It’s been a while. In fact, it’s been over a year since I posted anything new. During that time I changed jobs…twice, my wife enrolled in graduate school…in another state, and we’ve experienced several changes in our family…some good, some bad. In short, life happened. But, even though I wasn’t posting, I was still watching movies. In fact, I made it a resolution to watch a movie every day in 2014. It really didn’t seem like it would be that difficult to pull off. When I told people my plan, cinephiles were unimpressed, commenting that they pretty much did that anyway. However, casual moviegoers thought the task daunting, if not impossible, though many of them watch well over two hours of television a day. Whatever the reaction, I was committed.
I didn’t really have any guidelines for my movie watching. I wasn’t going to insist on only theatrical releases or only “good” movies. The rule was simply that I had to commit myself to sitting down and watching a film. The sources were varied. Sometimes I caught new releases on the big screen, sometimes I watched favorites from my collection, and sometimes I simply browsed Netflix to see what caught my eye. Since I teach film and co-host our department’s film club, some of my viewings were “work-related.” A few times over the course of the year, I was stuck in a hotel room and caught whatever happened to be playing on cable. But another time, my wife and I caught the Oscar-nominated live action and animated shorts at The Hippodrome in Gainesville, FL. But not everything was random. There were a few “rituals” that I maintained. For instance, our local movie theater hosts a classic series every Sunday afternoon, and I made almost all of them. My family also has a weekly family movie night. When my kids were young, we watched current children’s movies. As they got older, they wanted to watch movies we had watched when we were their respective ages, so I was able to introduce my children to classics from my childhood. As they got even older, we were able to return to current, more mature family films. Recently, they have experienced their own sense of nostalgia and have requested that we return to the classics from when they were kids, so the cycle continues. Finally, there are certain perennial favorites that we watch every holiday season.
If my year at the movies taught me anything, it’s that I still believe in the cinema as a communal experience. Sure I remember the films, but more than that, I remember watching the films and who I watched them with. It didn’t matter that some of the films were stinkers, it was the experience of seeing the film with someone I could talk to about why it was a stinker. The Christmas Ornament is a bad, cheesy movie, but I’ll never forget watching it with my mother in her hospital room while she recovered from surgery. My kids have always liked series, which means if we watch one in a series, we have to watch them all. In keeping with this tradition, when the new Hobbit and Hunger Games films hit the theater, we re-watched the earlier ones at home. Family movie nights consisted of Back to the Future and Indiana Jones marathons. The death of Robin Williams led to retrospective of his career. I also re-experienced the love of certain genres with my family. My daughter is a horror movie buff and we spent many nights on the couch with a bowl of popcorn and some classic—and not so classic—screamers. My son is in a sports film phase, so we spent time together rooting for the underdog. Our series tradition took different forms when coupled with their current interests. On the horror side, it meant sitting through the entire Children of the Corn series, which though terrible, included early and debut performances from future stars Charlize Theron, Naomi Watts, and Eva Mendes. On the sports side, it meant introducing my son to the Rocky series and remembering just how good that first film was (we skipped V).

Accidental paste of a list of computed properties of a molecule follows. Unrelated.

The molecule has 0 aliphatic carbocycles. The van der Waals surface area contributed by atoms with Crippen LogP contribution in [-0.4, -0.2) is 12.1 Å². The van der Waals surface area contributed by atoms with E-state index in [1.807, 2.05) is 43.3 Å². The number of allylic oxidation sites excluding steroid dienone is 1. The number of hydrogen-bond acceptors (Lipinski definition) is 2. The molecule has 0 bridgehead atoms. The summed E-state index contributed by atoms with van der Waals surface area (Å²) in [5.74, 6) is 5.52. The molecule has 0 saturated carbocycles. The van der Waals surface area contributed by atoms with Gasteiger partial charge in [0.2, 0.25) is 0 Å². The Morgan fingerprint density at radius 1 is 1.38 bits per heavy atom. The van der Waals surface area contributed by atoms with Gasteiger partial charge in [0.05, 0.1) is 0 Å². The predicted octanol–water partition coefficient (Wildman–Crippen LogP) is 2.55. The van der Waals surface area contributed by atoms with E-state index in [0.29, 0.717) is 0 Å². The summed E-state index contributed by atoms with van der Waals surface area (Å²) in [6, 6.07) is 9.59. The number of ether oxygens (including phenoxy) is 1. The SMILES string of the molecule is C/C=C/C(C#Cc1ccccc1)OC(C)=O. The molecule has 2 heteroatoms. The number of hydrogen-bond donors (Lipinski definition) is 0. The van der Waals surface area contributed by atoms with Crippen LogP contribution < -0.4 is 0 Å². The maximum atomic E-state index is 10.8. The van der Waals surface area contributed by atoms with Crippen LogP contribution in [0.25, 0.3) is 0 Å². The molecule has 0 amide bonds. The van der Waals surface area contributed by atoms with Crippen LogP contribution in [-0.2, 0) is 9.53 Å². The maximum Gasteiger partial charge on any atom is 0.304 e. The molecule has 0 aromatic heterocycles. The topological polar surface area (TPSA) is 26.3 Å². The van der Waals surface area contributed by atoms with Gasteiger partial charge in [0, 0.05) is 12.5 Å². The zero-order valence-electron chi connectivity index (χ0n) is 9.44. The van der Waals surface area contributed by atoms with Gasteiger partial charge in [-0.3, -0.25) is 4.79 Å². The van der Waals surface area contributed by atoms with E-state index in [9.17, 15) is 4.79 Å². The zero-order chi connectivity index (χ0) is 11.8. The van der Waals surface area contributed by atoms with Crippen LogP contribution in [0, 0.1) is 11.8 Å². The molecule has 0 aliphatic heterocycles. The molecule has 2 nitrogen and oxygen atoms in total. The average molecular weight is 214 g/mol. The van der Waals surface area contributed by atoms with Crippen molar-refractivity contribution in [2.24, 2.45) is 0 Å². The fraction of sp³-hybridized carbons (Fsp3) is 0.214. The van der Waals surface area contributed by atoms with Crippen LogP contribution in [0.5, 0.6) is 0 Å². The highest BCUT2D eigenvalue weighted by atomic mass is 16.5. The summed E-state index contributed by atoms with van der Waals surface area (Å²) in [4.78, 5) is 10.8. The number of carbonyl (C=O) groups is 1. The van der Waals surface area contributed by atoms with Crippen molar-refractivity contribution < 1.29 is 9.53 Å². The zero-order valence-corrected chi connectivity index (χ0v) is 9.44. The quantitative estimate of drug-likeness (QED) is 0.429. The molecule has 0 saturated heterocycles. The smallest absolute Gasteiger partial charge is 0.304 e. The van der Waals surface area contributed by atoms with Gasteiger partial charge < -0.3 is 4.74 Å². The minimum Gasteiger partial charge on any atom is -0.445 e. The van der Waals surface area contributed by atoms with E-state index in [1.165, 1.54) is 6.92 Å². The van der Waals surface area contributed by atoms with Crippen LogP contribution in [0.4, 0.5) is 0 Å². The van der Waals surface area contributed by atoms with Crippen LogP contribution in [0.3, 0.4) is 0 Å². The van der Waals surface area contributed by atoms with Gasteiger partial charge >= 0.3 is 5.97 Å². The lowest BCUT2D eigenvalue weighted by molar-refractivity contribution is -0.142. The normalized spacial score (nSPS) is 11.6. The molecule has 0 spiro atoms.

But it wasn’t just family who experienced this year with me but friends as well. As the year progressed, friends would send me links to short films they had found online or reviews of little-known indie films they had discovered. While passing through Atlanta with my friend Brian, we caught a hard-to-find showing of Inside LLewyn Davis, which we discussed into the wee hours of the morning as we approached Gainesville. I also randomly ran into friends at the theater. One Sunday afternoon, I found myself going alone to the classic series screening of Gone with the Wind and ran into my friend, Vicki, whose family was too busy to come as well. Another time I ran into my friends, Roger, Dave, and Johnny, at the “RiffTrax Live” presentation of Santa Claus. All of these were unexpected and made the seeing the films that much more memorable.
I don’t regret the bad films. It was part of the experience. My only regret for the year is that I didn’t make enough of an effort to catch new releases in the theater and missed out on a lot of great films. But there’s always 2015. This year I’m not holding myself to a film a day. Rather, I’m going to try to do a better job of keeping up with new releases. Also, I’m going to do something I’ve always wanted to do: watch all of the Academy Award Best Pictures in order. I’m doing both of these in order to (hopefully) see where cinema has been and where it is now. But my main resolution is to do a better job of keeping up with this blog.